From bamboo to miscanthus

“The West considers bamboo to be exotic, but here in India nobody is interested in it. Ironically, we have a rich popular tradition involving the use of bamboo whereas Europe has almost no experience of it.”

Bamboo features repeatedly in Asim Waqif’s art; it is a basic raw material in his works, a natural traditional material that he says is falling out of use. He attempts to combine technology and tradition in an approach that is poetic and not without risk. Asim Waqif’s art can be seen as relating to the cycle of life.

Miscanthus, a plant used in construction work in South-East Asia, was first imported into France in the 1980s; it is grown for its combustion properties and to be used as a biofuel. Asim Waqif uses it in an unusual way in his latest installation, adapting his work on bamboo to the French context. The result is a formal interplay between the orthogonal nature of junk and the curves of organic materials, with miscanthus being used as the “joining material” in a wild architectural form.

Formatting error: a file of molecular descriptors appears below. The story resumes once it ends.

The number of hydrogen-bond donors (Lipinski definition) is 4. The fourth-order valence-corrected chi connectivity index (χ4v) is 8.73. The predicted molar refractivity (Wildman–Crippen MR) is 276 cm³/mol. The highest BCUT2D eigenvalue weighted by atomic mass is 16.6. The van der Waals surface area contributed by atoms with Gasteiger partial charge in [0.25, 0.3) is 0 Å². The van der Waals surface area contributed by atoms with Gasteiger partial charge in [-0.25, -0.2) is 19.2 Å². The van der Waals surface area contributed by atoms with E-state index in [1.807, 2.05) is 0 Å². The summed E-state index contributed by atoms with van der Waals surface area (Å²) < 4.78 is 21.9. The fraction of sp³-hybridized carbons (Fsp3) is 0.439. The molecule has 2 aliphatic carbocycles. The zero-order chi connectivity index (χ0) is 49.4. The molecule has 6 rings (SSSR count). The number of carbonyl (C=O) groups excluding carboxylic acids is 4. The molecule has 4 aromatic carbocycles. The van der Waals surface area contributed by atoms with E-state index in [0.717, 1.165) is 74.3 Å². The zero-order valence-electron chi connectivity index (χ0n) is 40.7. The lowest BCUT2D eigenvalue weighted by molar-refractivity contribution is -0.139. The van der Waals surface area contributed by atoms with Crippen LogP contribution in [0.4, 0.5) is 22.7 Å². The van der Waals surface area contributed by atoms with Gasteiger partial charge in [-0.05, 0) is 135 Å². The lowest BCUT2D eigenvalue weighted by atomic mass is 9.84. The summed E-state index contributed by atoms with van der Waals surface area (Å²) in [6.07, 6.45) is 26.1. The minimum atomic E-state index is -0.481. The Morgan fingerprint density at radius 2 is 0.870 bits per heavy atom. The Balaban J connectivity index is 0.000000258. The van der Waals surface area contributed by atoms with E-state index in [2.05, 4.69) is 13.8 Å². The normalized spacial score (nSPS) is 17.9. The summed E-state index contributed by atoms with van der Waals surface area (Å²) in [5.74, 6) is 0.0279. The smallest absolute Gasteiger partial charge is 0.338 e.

Making more with less

“I consider the human aspects of craftsmanship, its meditative quality, the link between work and the worker, the slow process of change and the physical act of manual work.”

Asim Waqif is concerned with cycles of consumption in society. His projects also play a social role. This is why he has become interested, for example, in ancient water distribution systems in Rajasthan. Demolition, deconstruction, and what lies in between the two are at the heart of his installations, which are themselves in a constant process of growth and change. Asim Waqif never knows in advance what an installation will look like, there are no sketches or preparatory plans: the work evolves according to the objects he finds, the people he works with, and the context… Asim Waqif has entitled his installation at the Palais de Tokyo Bordel monstre [“monstrous mess”], using a colloquial term to express the deep-seated connection between disorder and monstrosity.